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Hackernoon logoUse Promises to Cut Down on Chatter and Improve Performance by@pagalvin

Use Promises to Cut Down on Chatter and Improve Performance

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@pagalvinPaul Galvin

Just about everyone these days uses Promises in one form or another. I use them enough that I created a VS Code snippet that produces this boilerplate:

Many times, you have some async function to call and want it to return a brand new promise on each call. However, there are some important use cases where you only need to execute the promise’s logic once per page load. Consider a user profile retrieval function. Most of the time, when users hit an app, you need to retrieve their user profile information from some backend data store (often via HTTP) to provide a personalized experience by accounting for their recorded preferences, show their name and that sort of thing.

Let’s assume for a moment that the user’s profile doesn’t change between page loads (I’ll come back this assumption shortly). This is pretty common in my experience. In this case, there’s no need to go out and retrieve the user’s profile each time a component on the page needs it to do its job. You can, of course, and many first-cut implementations do this. This will make your app unnecessarily “chatty” — multiple distinct components on the page, each finding the user’s profile in order to give that personalized touch.

You can cut down on that chatter by relying upon Promises’ built-in memoization (read about this important technique here if you aren’t familiar with the concept by Divyanshu Maithani). You can call the same promise multiple times. If it has already resolved()’d with a particular user profile record, subsequent calls resolve with the same user profile record without re-running its logic. In other words — fewer HTTP calls, less chatter.

This works best if you funnel all your http calls like this through a re-usable service type component such as an Angular service, a redux action or your favorite technique for implementing a data I/O layer. If your various UI components are making their own HTTP calls, then it’s more difficult to leverage this capability efficiently.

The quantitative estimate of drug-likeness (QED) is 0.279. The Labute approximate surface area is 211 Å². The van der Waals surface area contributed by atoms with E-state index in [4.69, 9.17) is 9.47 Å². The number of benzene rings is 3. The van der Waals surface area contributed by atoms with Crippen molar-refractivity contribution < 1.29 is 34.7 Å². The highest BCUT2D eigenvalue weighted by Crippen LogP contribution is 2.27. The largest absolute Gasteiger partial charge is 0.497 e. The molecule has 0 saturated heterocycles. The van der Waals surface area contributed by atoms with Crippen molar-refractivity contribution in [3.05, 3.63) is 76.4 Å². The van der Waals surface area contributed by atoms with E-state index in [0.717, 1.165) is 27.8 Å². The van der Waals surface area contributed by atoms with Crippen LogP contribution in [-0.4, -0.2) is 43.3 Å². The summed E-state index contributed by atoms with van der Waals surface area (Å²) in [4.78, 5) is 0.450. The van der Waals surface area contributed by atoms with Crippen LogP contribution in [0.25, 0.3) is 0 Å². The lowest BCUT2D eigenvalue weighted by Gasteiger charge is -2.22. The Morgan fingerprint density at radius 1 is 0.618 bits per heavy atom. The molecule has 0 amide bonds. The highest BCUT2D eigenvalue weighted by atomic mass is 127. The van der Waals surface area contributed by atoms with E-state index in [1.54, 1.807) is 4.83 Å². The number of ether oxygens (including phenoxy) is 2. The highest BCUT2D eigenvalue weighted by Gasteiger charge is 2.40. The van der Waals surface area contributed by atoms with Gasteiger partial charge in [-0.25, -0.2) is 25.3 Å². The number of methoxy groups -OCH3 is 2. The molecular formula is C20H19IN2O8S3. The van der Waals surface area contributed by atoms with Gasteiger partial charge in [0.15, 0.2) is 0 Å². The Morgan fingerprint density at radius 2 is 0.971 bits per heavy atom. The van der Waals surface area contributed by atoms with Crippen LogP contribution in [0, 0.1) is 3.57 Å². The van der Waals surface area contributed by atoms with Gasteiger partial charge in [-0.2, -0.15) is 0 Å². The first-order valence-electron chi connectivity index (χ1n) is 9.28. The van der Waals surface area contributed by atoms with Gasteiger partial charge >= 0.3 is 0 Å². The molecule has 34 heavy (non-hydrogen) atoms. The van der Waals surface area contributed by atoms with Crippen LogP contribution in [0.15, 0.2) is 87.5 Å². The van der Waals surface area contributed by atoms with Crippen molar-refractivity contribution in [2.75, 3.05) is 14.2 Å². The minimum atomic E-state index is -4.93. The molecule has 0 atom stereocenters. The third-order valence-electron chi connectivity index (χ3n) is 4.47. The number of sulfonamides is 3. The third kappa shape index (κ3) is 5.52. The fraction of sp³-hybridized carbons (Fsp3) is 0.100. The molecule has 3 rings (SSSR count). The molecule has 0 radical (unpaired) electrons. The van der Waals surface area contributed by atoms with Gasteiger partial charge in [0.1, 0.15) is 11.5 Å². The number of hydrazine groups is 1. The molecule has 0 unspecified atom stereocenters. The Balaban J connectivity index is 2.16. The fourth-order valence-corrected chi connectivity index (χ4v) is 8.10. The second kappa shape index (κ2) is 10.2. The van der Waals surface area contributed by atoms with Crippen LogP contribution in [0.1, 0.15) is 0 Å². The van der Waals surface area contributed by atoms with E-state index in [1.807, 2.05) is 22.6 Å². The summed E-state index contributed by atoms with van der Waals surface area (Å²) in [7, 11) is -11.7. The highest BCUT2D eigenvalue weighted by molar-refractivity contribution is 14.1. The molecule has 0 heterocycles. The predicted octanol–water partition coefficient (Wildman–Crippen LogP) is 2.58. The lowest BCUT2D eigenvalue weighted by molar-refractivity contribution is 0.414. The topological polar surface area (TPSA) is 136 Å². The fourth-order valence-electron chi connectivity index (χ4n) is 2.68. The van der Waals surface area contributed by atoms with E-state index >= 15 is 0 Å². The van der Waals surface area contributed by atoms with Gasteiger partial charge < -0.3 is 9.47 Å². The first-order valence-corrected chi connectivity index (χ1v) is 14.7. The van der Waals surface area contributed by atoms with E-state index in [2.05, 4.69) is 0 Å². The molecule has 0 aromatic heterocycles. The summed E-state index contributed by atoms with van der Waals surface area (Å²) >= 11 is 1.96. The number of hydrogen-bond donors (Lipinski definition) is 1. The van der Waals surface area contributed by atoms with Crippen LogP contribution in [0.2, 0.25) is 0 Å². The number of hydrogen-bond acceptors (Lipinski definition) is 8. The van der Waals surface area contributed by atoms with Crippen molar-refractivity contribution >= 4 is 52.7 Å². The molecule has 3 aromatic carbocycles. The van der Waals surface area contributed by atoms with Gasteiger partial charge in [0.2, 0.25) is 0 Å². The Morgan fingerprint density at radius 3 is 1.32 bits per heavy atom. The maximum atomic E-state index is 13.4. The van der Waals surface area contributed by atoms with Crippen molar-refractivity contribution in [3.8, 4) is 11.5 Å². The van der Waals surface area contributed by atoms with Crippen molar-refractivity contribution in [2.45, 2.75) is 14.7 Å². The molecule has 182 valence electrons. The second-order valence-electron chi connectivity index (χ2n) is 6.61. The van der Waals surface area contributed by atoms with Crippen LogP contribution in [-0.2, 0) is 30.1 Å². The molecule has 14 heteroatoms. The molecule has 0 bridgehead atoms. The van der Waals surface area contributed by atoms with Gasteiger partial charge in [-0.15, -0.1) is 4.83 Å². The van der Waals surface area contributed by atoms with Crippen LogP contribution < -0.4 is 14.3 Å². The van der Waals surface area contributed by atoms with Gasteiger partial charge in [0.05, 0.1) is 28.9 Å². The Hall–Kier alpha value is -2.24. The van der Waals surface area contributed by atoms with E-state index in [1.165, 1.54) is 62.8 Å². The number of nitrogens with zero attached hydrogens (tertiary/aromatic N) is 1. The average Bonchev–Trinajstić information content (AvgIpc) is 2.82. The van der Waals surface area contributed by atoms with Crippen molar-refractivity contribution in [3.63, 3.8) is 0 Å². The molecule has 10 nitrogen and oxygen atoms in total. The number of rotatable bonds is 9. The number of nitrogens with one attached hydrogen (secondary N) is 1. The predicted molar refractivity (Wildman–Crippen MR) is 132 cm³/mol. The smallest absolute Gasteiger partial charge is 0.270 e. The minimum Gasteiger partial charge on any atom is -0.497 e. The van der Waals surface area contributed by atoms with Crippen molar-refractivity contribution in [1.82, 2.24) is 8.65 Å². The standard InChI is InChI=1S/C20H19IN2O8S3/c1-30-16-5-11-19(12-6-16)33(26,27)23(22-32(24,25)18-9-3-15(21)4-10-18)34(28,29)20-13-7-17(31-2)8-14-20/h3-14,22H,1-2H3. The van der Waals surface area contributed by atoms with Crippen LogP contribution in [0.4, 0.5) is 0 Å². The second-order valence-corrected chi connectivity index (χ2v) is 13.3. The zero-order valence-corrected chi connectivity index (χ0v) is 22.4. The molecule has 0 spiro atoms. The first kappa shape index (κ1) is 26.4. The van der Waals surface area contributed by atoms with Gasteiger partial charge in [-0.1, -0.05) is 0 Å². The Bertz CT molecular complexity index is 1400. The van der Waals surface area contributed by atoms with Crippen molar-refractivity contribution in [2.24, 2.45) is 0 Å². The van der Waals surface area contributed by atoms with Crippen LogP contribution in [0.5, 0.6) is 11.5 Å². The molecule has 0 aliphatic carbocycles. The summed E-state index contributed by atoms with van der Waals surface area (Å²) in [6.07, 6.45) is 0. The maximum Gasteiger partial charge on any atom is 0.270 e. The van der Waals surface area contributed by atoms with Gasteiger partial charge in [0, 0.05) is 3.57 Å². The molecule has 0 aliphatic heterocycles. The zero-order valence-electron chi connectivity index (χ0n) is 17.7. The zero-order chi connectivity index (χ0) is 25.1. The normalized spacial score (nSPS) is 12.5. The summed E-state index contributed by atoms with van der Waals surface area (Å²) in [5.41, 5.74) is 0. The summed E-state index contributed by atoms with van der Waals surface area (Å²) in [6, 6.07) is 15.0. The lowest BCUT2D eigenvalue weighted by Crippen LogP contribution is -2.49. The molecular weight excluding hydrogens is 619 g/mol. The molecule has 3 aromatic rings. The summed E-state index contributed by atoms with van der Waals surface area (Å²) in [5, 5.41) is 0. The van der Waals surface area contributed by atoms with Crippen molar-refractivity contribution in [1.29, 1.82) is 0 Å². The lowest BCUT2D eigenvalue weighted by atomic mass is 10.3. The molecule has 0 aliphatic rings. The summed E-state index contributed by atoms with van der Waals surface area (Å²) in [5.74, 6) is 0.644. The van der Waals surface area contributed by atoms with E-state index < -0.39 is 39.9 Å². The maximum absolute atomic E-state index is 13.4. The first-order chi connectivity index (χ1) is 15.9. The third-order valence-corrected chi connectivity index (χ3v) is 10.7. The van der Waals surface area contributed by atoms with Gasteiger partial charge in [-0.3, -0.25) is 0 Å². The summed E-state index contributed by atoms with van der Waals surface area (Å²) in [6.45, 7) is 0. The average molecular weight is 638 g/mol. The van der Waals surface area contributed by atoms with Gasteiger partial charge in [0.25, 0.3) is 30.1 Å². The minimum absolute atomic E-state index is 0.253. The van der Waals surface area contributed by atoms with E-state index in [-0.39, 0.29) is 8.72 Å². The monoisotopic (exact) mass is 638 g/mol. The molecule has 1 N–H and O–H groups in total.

As a result of this, my expanded example now looks more like this:

If the getUserProfilePromise class property isn’t initialized, the getUserProfile method creates a new promise. If it has been initialized, it just returns the existing promise. In the end, the Promise’s logic (and expensive HTTP call) executes just once.

What if the assumption is wrong, though? What if the user’s profile usually, but not *always*, stays the same over the course of a single page load? This usually arises in my single page apps when a user edits their profile and that edit transaction doesn’t trigger a page reload. It’s easy to handle on the service— just null out the variable holding on to the promise. That will force the service code to re-execute the Promise’s logic next time it’s invoked.

I usually create a “reRead” type method just to make this clear in the code:

I’ve been using user profile as an example, but you can imagine there’s a class of data that only has to be read once per page load. In the app I’m currently working on, there are a handful of master tables that rarely change at all and if they do change while the user is on page, it’s OK if we wait on a page refresh before getting the latest. That includes, for example, a country master, a region master, menu options and things of that nature.

As always, I hope this is useful! Leave a comment with your thoughts and experiences!

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